Newman’s Organic Dark Chocolate

Especially for those with allergies and sensitivities, check out the minimal ingredient list. It’s scrumptious too. Try stores like Whole Foods or World Market. Similar choices are available from Trader Joe’s. If you’re at World Market (a.k.a. Cost Plus), they also carry a range of chocolates, including imported and harder-to-find. [But do they have Millionaire Shortbread? No, they do not. I weep.]

Lake Champlain Caramel Five Star Bar

Lake Champlain Five Star Bars

Yes, the name is accurate. Can be found at Whole Foods. Just one can be the perfect gift if it’s a flavor profile that she really likes. LakeChamplain.com

Godiva Chocolate

It’s a favorite for a lot of people, and widely available in upscale malls and retailers like Kohl’s. I’m descended from Lady Godiva so I say with some trepidation that it’s not my favorite. Their dark is exceptionally so, but I find the texture a little waxy. However, I’m willing to own that most people don’t. Godiva.com

If your lady likes it, get her what she likes. This is good advice in all situations, by the way. You’re welcome.

Dove Chocolate

For the money, Dove especially passes the taste test for me in both milk and dark. Both excel with caramel fillings, and Dove’s peanut butter filling is just salty enough to avoid being too sweet. They’re individually wrapped which helps with impulse control, a thoughtful approach you won’t want to bring up yourself unless she does and then, really, my advice is to absolutely deny any need for impulse control because she’s beautiful as she is. (Seriously, chocolate is about romance. Trust me on this one too.) Dove.com

Like Lindor’s you can pick out her favorites and gift them for her exclusive no sharesies consumption. They are a firm, durable chocolate, and can be scattered from stocking to tree or put on pillows. But not if there’s a dog in the housechocolate can be toxic to our canine friends.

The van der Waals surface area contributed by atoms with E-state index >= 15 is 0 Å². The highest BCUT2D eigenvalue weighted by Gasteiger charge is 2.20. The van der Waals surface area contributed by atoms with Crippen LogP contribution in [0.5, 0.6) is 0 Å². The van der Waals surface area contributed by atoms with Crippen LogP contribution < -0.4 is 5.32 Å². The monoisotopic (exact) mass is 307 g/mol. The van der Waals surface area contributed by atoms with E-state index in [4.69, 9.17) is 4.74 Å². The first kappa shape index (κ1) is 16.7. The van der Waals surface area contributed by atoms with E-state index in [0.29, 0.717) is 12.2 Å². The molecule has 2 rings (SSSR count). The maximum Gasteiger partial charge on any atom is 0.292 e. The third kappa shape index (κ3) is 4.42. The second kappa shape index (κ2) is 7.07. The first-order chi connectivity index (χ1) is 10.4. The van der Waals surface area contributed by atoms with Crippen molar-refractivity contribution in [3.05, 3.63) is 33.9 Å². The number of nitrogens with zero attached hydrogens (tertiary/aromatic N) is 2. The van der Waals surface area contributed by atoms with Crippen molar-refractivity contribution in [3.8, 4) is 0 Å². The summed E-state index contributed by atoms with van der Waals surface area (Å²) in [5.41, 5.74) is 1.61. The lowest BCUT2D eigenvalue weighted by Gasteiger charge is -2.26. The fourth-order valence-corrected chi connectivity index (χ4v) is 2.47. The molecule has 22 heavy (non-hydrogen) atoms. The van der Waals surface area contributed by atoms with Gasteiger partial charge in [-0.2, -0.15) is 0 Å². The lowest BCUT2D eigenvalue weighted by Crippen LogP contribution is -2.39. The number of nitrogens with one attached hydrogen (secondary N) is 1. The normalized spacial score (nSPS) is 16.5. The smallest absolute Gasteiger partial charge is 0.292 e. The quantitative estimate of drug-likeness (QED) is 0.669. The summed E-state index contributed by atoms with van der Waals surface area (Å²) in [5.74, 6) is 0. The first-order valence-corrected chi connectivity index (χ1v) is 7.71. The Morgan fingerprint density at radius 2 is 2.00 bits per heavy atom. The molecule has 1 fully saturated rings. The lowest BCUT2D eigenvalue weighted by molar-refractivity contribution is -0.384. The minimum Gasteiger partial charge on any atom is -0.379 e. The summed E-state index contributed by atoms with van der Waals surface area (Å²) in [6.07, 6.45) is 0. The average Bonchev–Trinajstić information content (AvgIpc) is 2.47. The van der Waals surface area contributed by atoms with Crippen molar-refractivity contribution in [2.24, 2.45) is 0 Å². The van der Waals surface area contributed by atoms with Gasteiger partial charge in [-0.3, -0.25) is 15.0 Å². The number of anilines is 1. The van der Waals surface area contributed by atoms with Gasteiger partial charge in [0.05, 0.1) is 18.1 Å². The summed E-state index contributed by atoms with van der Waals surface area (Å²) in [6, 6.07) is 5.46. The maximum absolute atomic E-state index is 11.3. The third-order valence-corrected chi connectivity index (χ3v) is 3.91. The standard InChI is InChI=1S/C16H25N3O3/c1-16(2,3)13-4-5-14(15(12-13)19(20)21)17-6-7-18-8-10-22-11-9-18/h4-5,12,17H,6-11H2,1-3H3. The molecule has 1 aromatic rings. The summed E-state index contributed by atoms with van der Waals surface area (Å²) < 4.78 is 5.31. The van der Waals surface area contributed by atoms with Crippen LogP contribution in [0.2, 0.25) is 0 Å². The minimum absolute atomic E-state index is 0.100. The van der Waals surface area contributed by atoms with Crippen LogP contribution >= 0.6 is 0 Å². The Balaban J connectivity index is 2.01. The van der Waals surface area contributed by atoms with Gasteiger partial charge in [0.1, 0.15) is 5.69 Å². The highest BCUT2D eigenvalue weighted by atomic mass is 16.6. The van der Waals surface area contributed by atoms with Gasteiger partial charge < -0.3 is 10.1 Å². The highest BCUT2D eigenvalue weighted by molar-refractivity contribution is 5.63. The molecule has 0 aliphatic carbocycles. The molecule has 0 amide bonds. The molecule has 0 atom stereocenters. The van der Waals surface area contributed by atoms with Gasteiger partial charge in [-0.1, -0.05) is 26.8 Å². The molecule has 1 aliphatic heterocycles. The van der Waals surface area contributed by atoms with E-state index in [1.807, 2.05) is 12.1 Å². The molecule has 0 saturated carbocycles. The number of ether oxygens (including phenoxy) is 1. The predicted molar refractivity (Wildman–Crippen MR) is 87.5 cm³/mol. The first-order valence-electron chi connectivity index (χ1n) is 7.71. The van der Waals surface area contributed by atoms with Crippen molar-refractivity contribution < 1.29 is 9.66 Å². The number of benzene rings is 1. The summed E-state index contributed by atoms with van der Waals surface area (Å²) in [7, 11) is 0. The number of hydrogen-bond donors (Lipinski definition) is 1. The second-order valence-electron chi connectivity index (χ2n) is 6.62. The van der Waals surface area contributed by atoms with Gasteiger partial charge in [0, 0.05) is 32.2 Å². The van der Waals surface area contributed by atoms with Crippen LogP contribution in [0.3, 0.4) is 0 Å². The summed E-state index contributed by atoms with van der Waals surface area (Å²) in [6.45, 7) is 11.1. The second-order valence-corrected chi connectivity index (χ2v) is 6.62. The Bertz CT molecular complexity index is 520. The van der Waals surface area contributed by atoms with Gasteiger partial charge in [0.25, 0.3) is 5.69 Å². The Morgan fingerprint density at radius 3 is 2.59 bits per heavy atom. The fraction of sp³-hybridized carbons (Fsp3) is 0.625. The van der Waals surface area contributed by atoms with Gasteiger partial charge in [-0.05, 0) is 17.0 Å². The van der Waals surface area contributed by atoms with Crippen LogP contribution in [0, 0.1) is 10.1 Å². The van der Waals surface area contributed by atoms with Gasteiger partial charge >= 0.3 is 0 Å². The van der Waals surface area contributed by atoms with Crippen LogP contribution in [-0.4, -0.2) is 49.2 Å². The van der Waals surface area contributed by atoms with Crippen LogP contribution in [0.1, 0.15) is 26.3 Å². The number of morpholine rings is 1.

milk chocolate bordeaux by sees

See’s Old-Fashioned Candy and Chocolate

If in your area, and often found in airport kiosks. A special small box you pick out yourself based on her likes will get you far, Padawan. For mass market chocolate, See’s has a great melt-point and reliable, classic and comfort choices. Their recipes never seem to change, so if she said she liked one particular chocolate, she’ll probably still like it. Their toffees and caramels are silky, buttery goodness. All of their chocolates, like the Bordeaux above, come in both milk and dark preparations. Their truffles tend to be dark only. Sees.com

Even a small box that you handpicked and fetched will please anyone with romance in their soul.

Ask the Right Questions

If you’re not sure what your sweetheart likes, check out this fun questionnaire that is sure to spark a lively debate and get-to-know-you-better conversation.

* In some countries and regions, a “chocolatier” must be producing their own chocolate directly from the bean. That’s not true in the U.S., hence a “chocolatier” can be someone who produces their own chocolate end products from the chocolate created by another chocolatier. For example, some will buy chocolate in bulk from Callebaut to produce their own style of truffle.